116 3rd St SE
Cedar Rapids, Iowa 52401
Nathan Timmel is a comedian.
But even a funny fella has serious thoughts. Timmel, who lives in Iowa City, took some of his serious thinking and used it as the groundwork for his self-published novel, “We Are 100.”
The novel follows two FBI agents as they try to stop a series of horrific crimes that are being masterminded by a shadowy figure using limitless cash, cutting edge AI, and personal grievances to push forward a violent agenda. That agenda seeks to hold the greedy, corrupt and immoral responsible for their actions in a world in which such people seem untouchable.
“We are 100” is a page turner told from multiple perspectives. We get inside the heads of the good guys and the bad guys — and we soon come to realize that “bad” is a relative and slippery term. Timmel has a tendency to over describe personal interactions and the underpinnings of dialogue (“Susan raised her eyebrows and gave a gentle look of expectation. Though she didn’t say, continue, it was written across her face.”), a tick that pulls the reader out of the action with some frequency. Still, the action rolls along at a good pace while still offering up plenty to think about.
Timmel answered questions about “We Are 100” via email.
Q: You're a comedian and a non-fiction writer, but “We Are 100” is a novel and its serious tone and topicality mean it isn't a laugh riot. What can you tell me about the origin of the book — the first spark that led to the story and to your desire to write a thriller?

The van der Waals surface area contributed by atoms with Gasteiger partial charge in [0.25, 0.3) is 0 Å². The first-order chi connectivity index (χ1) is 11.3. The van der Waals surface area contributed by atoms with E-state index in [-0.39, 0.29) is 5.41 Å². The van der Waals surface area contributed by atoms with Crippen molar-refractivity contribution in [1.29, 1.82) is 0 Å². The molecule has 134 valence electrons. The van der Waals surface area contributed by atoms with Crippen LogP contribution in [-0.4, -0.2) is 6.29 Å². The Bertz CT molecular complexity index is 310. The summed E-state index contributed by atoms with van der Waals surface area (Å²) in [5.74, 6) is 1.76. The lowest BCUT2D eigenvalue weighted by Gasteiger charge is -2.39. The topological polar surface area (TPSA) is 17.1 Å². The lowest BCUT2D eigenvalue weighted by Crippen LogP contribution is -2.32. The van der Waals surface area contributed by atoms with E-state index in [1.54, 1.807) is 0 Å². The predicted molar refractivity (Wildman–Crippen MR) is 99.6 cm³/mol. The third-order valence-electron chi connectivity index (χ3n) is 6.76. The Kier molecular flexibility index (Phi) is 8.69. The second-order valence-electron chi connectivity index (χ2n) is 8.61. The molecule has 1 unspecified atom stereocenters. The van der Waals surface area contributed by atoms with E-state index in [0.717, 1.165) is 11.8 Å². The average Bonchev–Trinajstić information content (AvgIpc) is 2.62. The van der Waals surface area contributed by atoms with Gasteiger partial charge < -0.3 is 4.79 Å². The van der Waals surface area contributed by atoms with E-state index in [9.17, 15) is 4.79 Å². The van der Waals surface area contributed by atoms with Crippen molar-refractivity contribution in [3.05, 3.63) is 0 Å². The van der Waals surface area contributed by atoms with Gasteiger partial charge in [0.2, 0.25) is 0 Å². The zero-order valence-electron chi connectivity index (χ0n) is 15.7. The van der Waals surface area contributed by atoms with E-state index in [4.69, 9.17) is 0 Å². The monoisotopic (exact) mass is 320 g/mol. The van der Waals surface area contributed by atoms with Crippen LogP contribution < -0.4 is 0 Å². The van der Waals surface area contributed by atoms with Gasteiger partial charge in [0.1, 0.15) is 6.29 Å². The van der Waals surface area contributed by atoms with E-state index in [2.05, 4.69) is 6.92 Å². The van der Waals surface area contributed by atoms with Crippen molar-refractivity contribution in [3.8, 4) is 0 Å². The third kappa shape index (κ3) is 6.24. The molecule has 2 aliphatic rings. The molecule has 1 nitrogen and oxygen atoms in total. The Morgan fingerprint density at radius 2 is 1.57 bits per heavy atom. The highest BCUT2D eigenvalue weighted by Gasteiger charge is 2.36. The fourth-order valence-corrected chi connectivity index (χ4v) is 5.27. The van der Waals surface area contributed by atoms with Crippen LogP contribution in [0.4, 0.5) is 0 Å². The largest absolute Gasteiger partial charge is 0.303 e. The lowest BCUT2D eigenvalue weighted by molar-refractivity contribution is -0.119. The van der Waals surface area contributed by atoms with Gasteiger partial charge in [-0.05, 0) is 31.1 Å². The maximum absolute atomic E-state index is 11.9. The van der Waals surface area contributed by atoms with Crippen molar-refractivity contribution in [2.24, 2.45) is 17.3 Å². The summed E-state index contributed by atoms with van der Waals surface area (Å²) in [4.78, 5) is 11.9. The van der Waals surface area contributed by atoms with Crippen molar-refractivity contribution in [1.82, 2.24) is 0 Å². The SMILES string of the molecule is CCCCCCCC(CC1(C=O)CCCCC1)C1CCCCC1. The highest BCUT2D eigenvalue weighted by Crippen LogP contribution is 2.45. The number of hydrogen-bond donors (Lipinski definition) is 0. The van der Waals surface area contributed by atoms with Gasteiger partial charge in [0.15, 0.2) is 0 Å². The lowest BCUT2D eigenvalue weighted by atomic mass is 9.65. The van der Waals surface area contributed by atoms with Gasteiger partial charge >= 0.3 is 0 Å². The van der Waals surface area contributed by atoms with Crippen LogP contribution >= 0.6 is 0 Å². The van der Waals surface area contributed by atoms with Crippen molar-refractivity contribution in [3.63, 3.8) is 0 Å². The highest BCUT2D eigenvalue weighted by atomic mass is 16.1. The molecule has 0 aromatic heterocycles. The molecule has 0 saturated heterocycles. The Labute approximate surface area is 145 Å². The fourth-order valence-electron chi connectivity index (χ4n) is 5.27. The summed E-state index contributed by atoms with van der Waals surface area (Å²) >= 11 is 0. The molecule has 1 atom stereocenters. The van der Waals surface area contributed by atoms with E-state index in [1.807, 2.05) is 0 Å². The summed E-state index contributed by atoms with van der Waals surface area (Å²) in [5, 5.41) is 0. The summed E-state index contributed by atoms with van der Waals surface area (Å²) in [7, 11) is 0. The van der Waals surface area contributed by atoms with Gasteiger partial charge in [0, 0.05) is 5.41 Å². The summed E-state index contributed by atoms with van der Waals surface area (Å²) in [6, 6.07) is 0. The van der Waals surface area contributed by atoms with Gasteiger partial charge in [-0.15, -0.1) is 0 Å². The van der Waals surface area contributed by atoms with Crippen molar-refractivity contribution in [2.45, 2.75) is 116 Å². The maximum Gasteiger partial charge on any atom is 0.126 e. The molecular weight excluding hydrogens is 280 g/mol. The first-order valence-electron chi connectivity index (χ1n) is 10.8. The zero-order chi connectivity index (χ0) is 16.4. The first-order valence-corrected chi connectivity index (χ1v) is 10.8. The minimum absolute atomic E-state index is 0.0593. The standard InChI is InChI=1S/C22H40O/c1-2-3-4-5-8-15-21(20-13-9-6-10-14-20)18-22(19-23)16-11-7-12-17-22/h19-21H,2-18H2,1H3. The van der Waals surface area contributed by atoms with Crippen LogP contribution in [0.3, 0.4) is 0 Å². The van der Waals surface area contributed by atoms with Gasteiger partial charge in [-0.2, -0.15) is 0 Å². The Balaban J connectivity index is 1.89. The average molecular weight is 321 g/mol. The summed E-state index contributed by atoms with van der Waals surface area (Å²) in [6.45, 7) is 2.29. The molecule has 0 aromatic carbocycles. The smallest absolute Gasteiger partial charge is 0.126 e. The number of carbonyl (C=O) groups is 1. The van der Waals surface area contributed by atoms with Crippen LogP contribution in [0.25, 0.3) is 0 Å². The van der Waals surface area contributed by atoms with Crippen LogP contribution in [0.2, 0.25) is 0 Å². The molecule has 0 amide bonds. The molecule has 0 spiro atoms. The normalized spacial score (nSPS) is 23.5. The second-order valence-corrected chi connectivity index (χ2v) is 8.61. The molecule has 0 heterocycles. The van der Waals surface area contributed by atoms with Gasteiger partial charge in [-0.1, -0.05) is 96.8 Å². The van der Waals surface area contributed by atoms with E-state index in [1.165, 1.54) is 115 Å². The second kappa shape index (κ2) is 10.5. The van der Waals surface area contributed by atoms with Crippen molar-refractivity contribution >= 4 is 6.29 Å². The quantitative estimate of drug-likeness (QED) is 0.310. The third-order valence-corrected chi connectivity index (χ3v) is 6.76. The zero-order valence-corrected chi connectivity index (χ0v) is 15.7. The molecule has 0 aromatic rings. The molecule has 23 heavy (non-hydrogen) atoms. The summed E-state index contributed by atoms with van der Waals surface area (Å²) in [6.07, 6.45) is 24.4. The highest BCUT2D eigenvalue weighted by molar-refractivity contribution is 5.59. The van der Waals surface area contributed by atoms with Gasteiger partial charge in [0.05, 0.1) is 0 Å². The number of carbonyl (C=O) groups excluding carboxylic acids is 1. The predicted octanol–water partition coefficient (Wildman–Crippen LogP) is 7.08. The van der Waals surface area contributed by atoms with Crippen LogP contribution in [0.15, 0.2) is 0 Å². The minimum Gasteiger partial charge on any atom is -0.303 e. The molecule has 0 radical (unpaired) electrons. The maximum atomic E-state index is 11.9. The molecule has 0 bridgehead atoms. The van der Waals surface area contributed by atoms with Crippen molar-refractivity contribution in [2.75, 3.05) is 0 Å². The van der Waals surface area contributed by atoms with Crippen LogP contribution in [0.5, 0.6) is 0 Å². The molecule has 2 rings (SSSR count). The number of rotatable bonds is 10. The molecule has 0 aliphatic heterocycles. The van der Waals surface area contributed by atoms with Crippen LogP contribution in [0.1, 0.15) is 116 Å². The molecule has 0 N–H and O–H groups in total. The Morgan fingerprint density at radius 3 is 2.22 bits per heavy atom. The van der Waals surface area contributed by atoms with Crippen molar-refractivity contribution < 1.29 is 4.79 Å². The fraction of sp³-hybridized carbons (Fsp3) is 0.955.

A: Since stand-up comedy is my full-time job, I wanted to get some of my "non funny" ideas out there. I'd had a few thoughts bouncing around my head for a while, and I couldn't figure out how to turn them into jokes. I can't exactly remember what made me say, "Hey, dummy, write a book," but that's kind of what happened. I realized I could find another outlet for the "non joke" thoughts, and those became “We Are 100.”
Q: I think it's fair to call the novel an FBI procedural. What can you tell me about your research into FBI investigations? To what degree did you need to take liberties or fill in gaps with educated assumptions about the inner workings of the bureau?